Different Types Of Supernovas

Enough supernovas have been observed to characterize some differences between them. Some supernovas have very little hydrogen associated with them (called Type-I supernovas), whereas others are hydrogen-rich (Type-II supernovas) and are associated with the star collapse or implosion described above. These two types of supernovas that have observationally different luminosity vs. time curves also have fundamentally different origins.

A Type-I supernova, also known as a carbon-detonation supernova, is produced from a white dwarf star that has gone through a number of nova events after accreting hydrogen and helium from a companion main sequence star and then burning the hydrogen to form helium. In some white dwarf binary star systems, each nova does not expel all of the accreted helium from around the core of the white dwarf, and eventually this builds up to a critical mass, at which point the star becomes unstable because the gravitational force exceeds the electron degeneracy force in the core, causing it to collapse and explode for a final time in a supernova. The mass at which a white dwarf binary system becomes unstable has been calculated to be about 1.4 solar masses, by Indian astronomer (and Nobel Laureate) Subramanyan Chandrasekhar, and is known as the Chandrasekhar mass. These supernovas are hydrogen-poor because there is very little hydrogen in the system when it explodes.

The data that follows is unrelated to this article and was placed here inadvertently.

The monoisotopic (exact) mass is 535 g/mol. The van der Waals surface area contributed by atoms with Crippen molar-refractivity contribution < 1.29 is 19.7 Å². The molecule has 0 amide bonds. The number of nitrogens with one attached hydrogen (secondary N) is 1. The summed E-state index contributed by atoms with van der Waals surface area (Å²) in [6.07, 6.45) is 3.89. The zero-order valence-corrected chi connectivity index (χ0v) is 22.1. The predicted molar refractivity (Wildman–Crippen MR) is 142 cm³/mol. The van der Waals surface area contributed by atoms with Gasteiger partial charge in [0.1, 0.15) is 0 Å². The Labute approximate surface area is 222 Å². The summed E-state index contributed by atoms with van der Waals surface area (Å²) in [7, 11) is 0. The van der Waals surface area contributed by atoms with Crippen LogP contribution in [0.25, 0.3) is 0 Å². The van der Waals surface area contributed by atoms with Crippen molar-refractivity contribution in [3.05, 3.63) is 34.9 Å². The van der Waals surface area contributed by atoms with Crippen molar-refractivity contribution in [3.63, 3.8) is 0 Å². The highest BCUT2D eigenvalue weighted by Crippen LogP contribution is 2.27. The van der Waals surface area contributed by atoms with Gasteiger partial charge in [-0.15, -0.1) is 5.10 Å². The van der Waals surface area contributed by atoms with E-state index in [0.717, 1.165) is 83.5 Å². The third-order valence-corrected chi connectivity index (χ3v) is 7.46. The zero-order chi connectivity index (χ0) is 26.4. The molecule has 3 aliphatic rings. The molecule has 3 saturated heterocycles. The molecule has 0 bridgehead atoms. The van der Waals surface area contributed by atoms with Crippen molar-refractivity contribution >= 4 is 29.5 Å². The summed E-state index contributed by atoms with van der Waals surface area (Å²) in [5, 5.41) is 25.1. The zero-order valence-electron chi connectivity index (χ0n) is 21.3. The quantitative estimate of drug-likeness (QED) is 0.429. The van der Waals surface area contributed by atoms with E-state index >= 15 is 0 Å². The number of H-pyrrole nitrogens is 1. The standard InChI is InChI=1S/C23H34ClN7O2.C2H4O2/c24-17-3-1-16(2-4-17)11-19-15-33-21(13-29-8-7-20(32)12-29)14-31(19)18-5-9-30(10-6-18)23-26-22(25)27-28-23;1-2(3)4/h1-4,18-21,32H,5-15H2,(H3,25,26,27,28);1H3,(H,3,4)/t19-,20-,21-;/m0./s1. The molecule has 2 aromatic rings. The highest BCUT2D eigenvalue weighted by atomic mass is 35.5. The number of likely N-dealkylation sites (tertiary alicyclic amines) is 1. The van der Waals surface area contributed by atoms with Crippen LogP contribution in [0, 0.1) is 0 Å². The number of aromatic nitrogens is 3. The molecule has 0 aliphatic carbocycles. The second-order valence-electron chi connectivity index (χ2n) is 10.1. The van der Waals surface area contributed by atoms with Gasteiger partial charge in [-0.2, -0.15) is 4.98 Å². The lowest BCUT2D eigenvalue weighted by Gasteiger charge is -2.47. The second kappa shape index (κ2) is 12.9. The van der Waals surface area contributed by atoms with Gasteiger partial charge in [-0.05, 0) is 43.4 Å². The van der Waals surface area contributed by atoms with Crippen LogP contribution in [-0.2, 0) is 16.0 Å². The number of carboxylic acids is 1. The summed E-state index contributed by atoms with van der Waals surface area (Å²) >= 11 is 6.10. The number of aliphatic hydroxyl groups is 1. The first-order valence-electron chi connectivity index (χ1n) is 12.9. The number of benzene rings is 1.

During the collapse of such a white dwarf to form a Type-I supernova, the star heats up to the point at which carbon begins to fuse into heavier elements almost everywhere throughout the star at the same time, causing the star to explode in a massive carbondetonation explosion that is comparable in violence to the Type-II supernova formed by the implosion of very massive stars. Type-I or carbon-detonation supernovas may also be caused by two white dwarf stars in a binary system that collide to form a massive unstable star that explodes in a supernova.

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